Study Determines Predictors for Globe Survival After Ocular Trauma

Lexa W. Lee

November 19, 2007

November 19, 2007 (New Orleans) — Patients with metallic intraocular foreign body (IOFB) injury are more likely to have globe loss if they are younger, have an afferent pupillary defect, and/or have a pellet gun injury, among other predictors, according to a study presented here at the American Academy of Ophthalmology 2007 Annual Meeting.

Trauma to the eye is a major cause of vision loss, and IOFBs are sometimes associated with severe ocular injuries. The purpose of this study was to assess metallic IOFB injury characteristics that were associated with globe survival and visual outcome, according to Justis Ehlers, MD, an ophthalmic resident at the Wills Eye Institute in Philadelphia, Pennsylvania.

The researchers retrospectively evaluated 1182 open-globe injuries and identified 96 eyes with metallic IOFBs. The patients ranged in age from 8 to 84 years; 94% were men. Variables in the study included injury characteristics, visual acuity, IOFB characteristics, procedures performed, complications, and globe survival. The data were evaluated by univariate statistical analysis to identify factors associated with visual outcome and globe survival.

Mechanisms of injury consisted of hammering (mostly nail related), 58%; BB/pellet gun, 8%; drilling, 7%; chiseling, 6%; fish hooks, 3%; other tools, 10%; and other/unknown, 8%. IOFB size ranged from 0.9 to 38 mm; IOFB locations were vitreous, 47%; retina, 27%; anterior chamber, 7%; iris, 7%; cornea, 5%; pars plana, 5%; lens, 3%; and not available, 5% (some injuries occurred in more than 1 location).

As to the prognostic factors associated with globe outcome, 100% of patients who had globe loss had an afferent pupillary defect vs 7% of those who kept their eye ( P = .0001), a BB/pellet injury was present in 56% of those patients who had globe loss vs 3% of those who kept their eye ( P = .0001), light perception or no light perception was present in 89% of those who lost their eye vs 8% of those who kept their eye ( P = .0001). IOFB involved the retina in 67% of those who suffered globe loss vs 23% of those who kept their eyes ( P = .02), and uveal prolapse was present in 44% of those who had globe loss vs 12% of those who kept their eye ( P = .02). The mean age of those who suffered globe loss was 21 years; the mean age for those who did not have globe loss was 34 years ( P = .007).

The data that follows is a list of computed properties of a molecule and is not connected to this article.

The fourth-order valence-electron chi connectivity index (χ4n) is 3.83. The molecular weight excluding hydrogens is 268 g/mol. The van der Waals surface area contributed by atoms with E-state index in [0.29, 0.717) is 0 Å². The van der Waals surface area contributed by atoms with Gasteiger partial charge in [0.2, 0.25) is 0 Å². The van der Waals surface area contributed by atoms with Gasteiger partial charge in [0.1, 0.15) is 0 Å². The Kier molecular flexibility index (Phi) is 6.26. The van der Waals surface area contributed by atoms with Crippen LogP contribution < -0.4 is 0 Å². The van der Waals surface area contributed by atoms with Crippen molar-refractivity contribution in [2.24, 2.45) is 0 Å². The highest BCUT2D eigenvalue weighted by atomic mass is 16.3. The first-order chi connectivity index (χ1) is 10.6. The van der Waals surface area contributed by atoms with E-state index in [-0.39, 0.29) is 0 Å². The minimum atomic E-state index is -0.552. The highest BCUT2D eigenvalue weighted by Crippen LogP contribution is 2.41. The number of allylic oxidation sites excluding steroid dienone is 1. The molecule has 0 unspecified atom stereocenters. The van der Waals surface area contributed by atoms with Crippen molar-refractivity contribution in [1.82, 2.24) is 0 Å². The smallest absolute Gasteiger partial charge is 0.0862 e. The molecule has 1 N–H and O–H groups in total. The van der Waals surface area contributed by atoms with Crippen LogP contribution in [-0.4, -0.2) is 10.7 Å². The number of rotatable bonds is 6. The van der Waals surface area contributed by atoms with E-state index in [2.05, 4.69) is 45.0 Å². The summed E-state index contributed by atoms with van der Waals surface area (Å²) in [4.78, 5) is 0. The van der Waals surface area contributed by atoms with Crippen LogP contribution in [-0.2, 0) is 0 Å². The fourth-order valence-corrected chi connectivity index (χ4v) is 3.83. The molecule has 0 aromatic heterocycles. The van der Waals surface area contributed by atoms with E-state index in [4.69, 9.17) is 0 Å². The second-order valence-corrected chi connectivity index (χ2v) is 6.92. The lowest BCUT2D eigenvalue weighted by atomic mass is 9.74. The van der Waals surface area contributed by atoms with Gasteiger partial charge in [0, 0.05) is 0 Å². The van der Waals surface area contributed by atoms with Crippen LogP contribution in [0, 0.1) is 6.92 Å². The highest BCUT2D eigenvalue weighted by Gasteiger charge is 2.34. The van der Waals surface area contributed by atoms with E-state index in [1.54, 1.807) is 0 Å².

A final vision outcome of 20/50 or better resulted in 88% of those whose presenting vision was better than 20/200 vs 40% of those whose presenting vision was worse ( P = .001); a final outcome of vision worse than 20/200 resulted in 70% of those whose presenting vision was worse than 20/200 vs 34% of those whose presenting vision was better ( P = .001).

The researchers concluded that patients with metallic IOFBs are more likely to be young men with a history of metal-on-metal tool use. Approximately one third of the study group maintained vision of at least 20/50. Most prognostic factors associated with visual outcome and globe survival can be identified at the time of presentation and are independent of intervention.